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Miami Spice : The New Florida Cuisine
The new star of the culinary galaxy is South Florida, declares The New York Times. And no wonder. Out of America's tropical melting pot comes an inventive cuisine bursting with flavor--and now Steven Raichlen, an award-winning food writer, shares the best of it in Miami Spice. With 200 recipes and firsthand reports from around the state, Miami Spice captures the irresistible convergence of Latin, Caribbean, and Cuban influences with Florida's cornucopia of stone crabs, snapper, plantains, star fruit, and other exotic native ingredients (most of which can be found today in supermarkets around the country).
Main selection of the Book-of-the-Month Club's HomeStyle Books. Winner of a 1993 IACP/Julia Child Cookbook Award.
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January 11, 1993
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Excerpt from Miami Spice by Steven Raichlen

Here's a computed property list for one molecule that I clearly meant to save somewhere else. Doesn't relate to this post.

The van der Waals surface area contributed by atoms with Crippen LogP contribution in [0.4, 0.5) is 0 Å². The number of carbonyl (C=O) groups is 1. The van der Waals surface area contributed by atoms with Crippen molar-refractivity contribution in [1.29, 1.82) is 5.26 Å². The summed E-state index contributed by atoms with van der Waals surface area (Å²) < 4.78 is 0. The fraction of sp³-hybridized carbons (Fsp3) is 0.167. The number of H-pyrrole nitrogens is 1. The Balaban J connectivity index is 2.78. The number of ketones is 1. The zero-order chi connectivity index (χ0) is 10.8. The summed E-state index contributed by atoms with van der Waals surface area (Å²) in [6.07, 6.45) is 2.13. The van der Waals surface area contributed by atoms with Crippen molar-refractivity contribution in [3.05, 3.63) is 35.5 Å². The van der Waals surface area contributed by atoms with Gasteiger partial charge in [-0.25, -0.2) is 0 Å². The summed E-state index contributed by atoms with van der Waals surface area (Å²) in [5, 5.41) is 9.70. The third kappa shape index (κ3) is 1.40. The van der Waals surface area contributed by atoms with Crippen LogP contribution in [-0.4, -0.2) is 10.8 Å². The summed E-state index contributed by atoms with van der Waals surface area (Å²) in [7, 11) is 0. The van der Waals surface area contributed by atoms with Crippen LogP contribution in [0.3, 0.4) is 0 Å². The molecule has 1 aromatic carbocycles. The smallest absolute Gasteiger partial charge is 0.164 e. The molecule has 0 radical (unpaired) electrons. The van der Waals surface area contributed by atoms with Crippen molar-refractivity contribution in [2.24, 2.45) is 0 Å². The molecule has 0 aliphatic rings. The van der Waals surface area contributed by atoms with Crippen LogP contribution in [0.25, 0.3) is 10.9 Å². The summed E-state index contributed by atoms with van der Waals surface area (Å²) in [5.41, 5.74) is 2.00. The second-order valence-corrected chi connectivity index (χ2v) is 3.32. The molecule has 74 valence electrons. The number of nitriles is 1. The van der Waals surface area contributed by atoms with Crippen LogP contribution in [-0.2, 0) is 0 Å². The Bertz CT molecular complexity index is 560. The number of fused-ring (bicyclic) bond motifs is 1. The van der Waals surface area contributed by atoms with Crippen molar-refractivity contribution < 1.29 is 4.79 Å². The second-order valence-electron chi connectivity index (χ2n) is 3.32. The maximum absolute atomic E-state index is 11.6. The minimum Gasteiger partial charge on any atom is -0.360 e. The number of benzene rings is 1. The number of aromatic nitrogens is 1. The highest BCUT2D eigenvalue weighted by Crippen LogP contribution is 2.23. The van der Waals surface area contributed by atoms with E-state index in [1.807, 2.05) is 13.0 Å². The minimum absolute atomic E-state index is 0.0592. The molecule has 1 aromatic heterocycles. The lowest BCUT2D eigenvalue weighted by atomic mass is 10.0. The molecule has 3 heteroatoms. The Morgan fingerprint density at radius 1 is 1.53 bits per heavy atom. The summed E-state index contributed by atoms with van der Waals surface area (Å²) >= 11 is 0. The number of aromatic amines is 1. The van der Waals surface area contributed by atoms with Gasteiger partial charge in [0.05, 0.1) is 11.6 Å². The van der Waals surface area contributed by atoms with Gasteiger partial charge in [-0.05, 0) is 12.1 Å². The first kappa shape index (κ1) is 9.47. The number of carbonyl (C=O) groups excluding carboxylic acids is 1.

Ropa Vieja This and the Vaca Frita on page 235 are mainstays of the Cuban-American diet. Both are made with skirt steak, a stingy cut of meat with the poetic name of fajita (girdle) in Spanish. Skirt steak can be found at Hispanic markets, Jewish butcher shops, and at an increasing number of supermarkets. Flank steak makes an acceptable substitute. Both recipes call for the meat to be boiled with aromatic vegetables. The resulting broth makes a fabulous soup--simply add cooked noodles or rice. Ropa vieja--literally means "old clothes," and is an apt description of the shredded appearance of the meant. It is traditionally served with white rice and fried plantains. SERVES 4 1 1/2 pounds skirt-steak 1 small onion, quartered 1 tomato, quartered 1 carrot, cut into 1-inch pieces 2 cloves garlic, peeled TO FINISH THE DISH: 2 tablespoons olive oil 2 cloves garlic, minced 1 small onion, thinly sliced 1/2 green bell pepper, cored, seeded, and thinly sliced 1/2 red bell pepper, cored, seeded, and thinly sliced 1/2 teaspoon ground cumin, or to taste 1/3 cup tomato puree 3 tablespoons dry white wine Salt and freshly ground black pepper, to taste 1. Combine the beef, quartered onion, tomato, carrot, and garlic cloves with 6 cups of water in a large pot. Bring to a boil over a high heat. Skim off the scum that rises to the surface. Reduce the heat and simmer the beef, uncovered, skimming often, until tender, 30 to 40 minutes. 2. Strain the meat, reserving the broth for soup. Let the meat cool. Tear it, along the grain, into pencil-thick strips. 3. Heat the oil in a large nonreactive frying pan over medium heat. Add the minced garlic, sliced onion, and bell peppers and cook until soft but not brown, 3 to 4 minutes. Stir in the meat, cumin, tomato puree, wine, and salt and pepper. Cook until the meat is well coated with the sauce and the sauce is reduced and flavorful, about 5 minutes. Correct the seasonings, adding salt and pepper to taste. Boniato Gratin The name boniato ( a Cuban sweet potato) comes from the Spanish word for "good" or "harmless." The early explorers of the Caribbean encountered a bewildering array of new plants--many of them poisonous. In a world of strange and sometimes toxic foods, the nourishing boniato must have made a welcome addition to the settlers' diet. The coffee liqueur brings out the sweetness of the boniato. SERVES 6 2 pounds boniatos, peeled and cut into 1/2-inch dice Salt 1/2 cup heavy (or whipping) cream 1/2 cup Chicken Stock (see page 329) or canned broth 1 tablespoon coffee liqueur Freshly ground black pepper Pinch of grated nutmeg 1/4 cup coarse fresh bread crumbs 2 tablespoons butter 1. Boil the boniato in salted water to cover (at least 2 quarts) until very tender, 6 to 8 minutes. Drain the boniato and return to the pan. 2. Mash the boniato to a coarse puree with a potato masher or fork. Work in the cream, stock, coffee liqueur, salt, pepper, an nutmeg. The mixture should be highly seasoned and moist. If necessary, add a little more stock. 3. Spoon the boniato mixture into a lightly buttered 8-inch gratin dish. Sprinkle with the bread crumbs and dot with the butter. (The recipe can be prepared several hours ahead to this stage.) 4. Preheat the oven to 400 F. 5. Just before serving, bake the gratin until crusty and golden brown, 15 to 20 minutes. Nontraditional Key Lime Pie Whipped cream or meringue? The question is hotly debated whenever the subject of key lime pie comes up. For example, I prefer meringue, while my wife, Barbara, favors whipped cream. So, this recipe offers both possibilities. Traditional key lime pie recipes call for the filling ingredients to be beaten but not cooked. Nowadays for safety's sake, we're better off cooking eggs rather than serving them raw. SERVES 8 TO 10 CRUST: 1 1/4 cups cinnamon graham cracker cr